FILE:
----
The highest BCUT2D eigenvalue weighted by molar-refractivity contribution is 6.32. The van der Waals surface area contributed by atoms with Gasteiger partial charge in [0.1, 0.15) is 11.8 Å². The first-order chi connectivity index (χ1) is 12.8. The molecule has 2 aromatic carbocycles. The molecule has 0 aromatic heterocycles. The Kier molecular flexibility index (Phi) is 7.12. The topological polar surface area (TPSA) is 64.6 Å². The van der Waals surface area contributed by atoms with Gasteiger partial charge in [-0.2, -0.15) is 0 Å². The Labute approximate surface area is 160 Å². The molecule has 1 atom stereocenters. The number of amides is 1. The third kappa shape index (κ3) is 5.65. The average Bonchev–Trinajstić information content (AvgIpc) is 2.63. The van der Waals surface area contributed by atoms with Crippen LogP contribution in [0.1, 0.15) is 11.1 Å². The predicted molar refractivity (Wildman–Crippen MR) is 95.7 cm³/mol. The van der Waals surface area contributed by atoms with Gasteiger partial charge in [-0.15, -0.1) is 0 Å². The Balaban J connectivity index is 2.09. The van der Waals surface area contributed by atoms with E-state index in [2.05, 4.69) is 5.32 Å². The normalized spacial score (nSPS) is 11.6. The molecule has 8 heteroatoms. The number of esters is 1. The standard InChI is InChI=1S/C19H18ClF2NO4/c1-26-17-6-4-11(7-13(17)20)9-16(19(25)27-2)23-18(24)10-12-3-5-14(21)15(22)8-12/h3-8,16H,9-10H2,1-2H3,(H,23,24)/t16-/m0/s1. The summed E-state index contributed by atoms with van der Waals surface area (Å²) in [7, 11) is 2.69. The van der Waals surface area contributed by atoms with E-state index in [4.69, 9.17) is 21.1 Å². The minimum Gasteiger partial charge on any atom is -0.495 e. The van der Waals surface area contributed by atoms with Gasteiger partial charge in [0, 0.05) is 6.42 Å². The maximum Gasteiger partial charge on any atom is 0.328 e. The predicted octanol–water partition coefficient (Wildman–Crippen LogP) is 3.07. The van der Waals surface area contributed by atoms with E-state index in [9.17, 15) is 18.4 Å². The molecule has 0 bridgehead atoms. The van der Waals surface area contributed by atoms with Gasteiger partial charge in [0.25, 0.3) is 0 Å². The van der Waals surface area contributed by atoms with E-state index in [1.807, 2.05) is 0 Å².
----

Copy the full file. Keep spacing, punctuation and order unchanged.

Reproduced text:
The highest BCUT2D eigenvalue weighted by molar-refractivity contribution is 6.32. The van der Waals surface area contributed by atoms with Gasteiger partial charge in [0.1, 0.15) is 11.8 Å². The first-order chi connectivity index (χ1) is 12.8. The molecule has 2 aromatic carbocycles. The molecule has 0 aromatic heterocycles. The Kier molecular flexibility index (Phi) is 7.12. The topological polar surface area (TPSA) is 64.6 Å². The van der Waals surface area contributed by atoms with Gasteiger partial charge in [-0.2, -0.15) is 0 Å². The Labute approximate surface area is 160 Å². The molecule has 1 atom stereocenters. The number of amides is 1. The third kappa shape index (κ3) is 5.65. The average Bonchev–Trinajstić information content (AvgIpc) is 2.63. The van der Waals surface area contributed by atoms with Crippen LogP contribution in [0.1, 0.15) is 11.1 Å². The predicted molar refractivity (Wildman–Crippen MR) is 95.7 cm³/mol. The van der Waals surface area contributed by atoms with Gasteiger partial charge in [-0.15, -0.1) is 0 Å². The Balaban J connectivity index is 2.09. The van der Waals surface area contributed by atoms with E-state index in [2.05, 4.69) is 5.32 Å². The normalized spacial score (nSPS) is 11.6. The molecule has 8 heteroatoms. The number of esters is 1. The standard InChI is InChI=1S/C19H18ClF2NO4/c1-26-17-6-4-11(7-13(17)20)9-16(19(25)27-2)23-18(24)10-12-3-5-14(21)15(22)8-12/h3-8,16H,9-10H2,1-2H3,(H,23,24)/t16-/m0/s1. The summed E-state index contributed by atoms with van der Waals surface area (Å²) in [7, 11) is 2.69. The van der Waals surface area contributed by atoms with E-state index in [4.69, 9.17) is 21.1 Å². The minimum Gasteiger partial charge on any atom is -0.495 e. The van der Waals surface area contributed by atoms with Gasteiger partial charge in [0, 0.05) is 6.42 Å². The maximum Gasteiger partial charge on any atom is 0.328 e. The predicted octanol–water partition coefficient (Wildman–Crippen LogP) is 3.07. The van der Waals surface area contributed by atoms with E-state index in [9.17, 15) is 18.4 Å². The molecule has 0 bridgehead atoms. The van der Waals surface area contributed by atoms with Gasteiger partial charge in [0.25, 0.3) is 0 Å². The van der Waals surface area contributed by atoms with E-state index in [1.807, 2.05) is 0 Å².